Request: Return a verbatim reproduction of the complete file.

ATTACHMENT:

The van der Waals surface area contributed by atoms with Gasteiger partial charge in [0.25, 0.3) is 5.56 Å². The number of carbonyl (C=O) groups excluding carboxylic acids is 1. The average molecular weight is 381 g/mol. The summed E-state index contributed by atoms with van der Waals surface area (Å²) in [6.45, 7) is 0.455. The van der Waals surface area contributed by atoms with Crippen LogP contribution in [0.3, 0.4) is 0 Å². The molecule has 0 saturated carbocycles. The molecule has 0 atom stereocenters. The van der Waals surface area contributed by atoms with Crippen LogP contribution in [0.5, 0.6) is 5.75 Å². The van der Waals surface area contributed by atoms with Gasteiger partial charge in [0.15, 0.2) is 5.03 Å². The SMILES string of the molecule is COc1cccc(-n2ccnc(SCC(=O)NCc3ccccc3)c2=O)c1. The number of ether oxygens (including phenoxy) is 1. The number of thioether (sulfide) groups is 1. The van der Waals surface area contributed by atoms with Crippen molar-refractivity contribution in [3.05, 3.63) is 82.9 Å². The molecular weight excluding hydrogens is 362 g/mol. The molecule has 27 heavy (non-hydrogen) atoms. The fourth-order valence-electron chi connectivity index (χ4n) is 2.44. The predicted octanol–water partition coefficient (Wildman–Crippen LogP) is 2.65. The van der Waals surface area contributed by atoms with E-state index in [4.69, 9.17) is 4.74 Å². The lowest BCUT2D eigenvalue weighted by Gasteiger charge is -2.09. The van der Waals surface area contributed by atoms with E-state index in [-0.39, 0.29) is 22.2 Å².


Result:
The van der Waals surface area contributed by atoms with Gasteiger partial charge in [0.25, 0.3) is 5.56 Å². The number of carbonyl (C=O) groups excluding carboxylic acids is 1. The average molecular weight is 381 g/mol. The summed E-state index contributed by atoms with van der Waals surface area (Å²) in [6.45, 7) is 0.455. The van der Waals surface area contributed by atoms with Crippen LogP contribution in [0.3, 0.4) is 0 Å². The molecule has 0 saturated carbocycles. The molecule has 0 atom stereocenters. The van der Waals surface area contributed by atoms with Crippen LogP contribution in [0.5, 0.6) is 5.75 Å². The van der Waals surface area contributed by atoms with Gasteiger partial charge in [0.15, 0.2) is 5.03 Å². The SMILES string of the molecule is COc1cccc(-n2ccnc(SCC(=O)NCc3ccccc3)c2=O)c1. The number of ether oxygens (including phenoxy) is 1. The number of thioether (sulfide) groups is 1. The van der Waals surface area contributed by atoms with Crippen molar-refractivity contribution in [3.05, 3.63) is 82.9 Å². The molecular weight excluding hydrogens is 362 g/mol. The molecule has 27 heavy (non-hydrogen) atoms. The fourth-order valence-electron chi connectivity index (χ4n) is 2.44. The predicted octanol–water partition coefficient (Wildman–Crippen LogP) is 2.65. The van der Waals surface area contributed by atoms with E-state index in [4.69, 9.17) is 4.74 Å². The lowest BCUT2D eigenvalue weighted by Gasteiger charge is -2.09. The van der Waals surface area contributed by atoms with E-state index in [-0.39, 0.29) is 22.2 Å².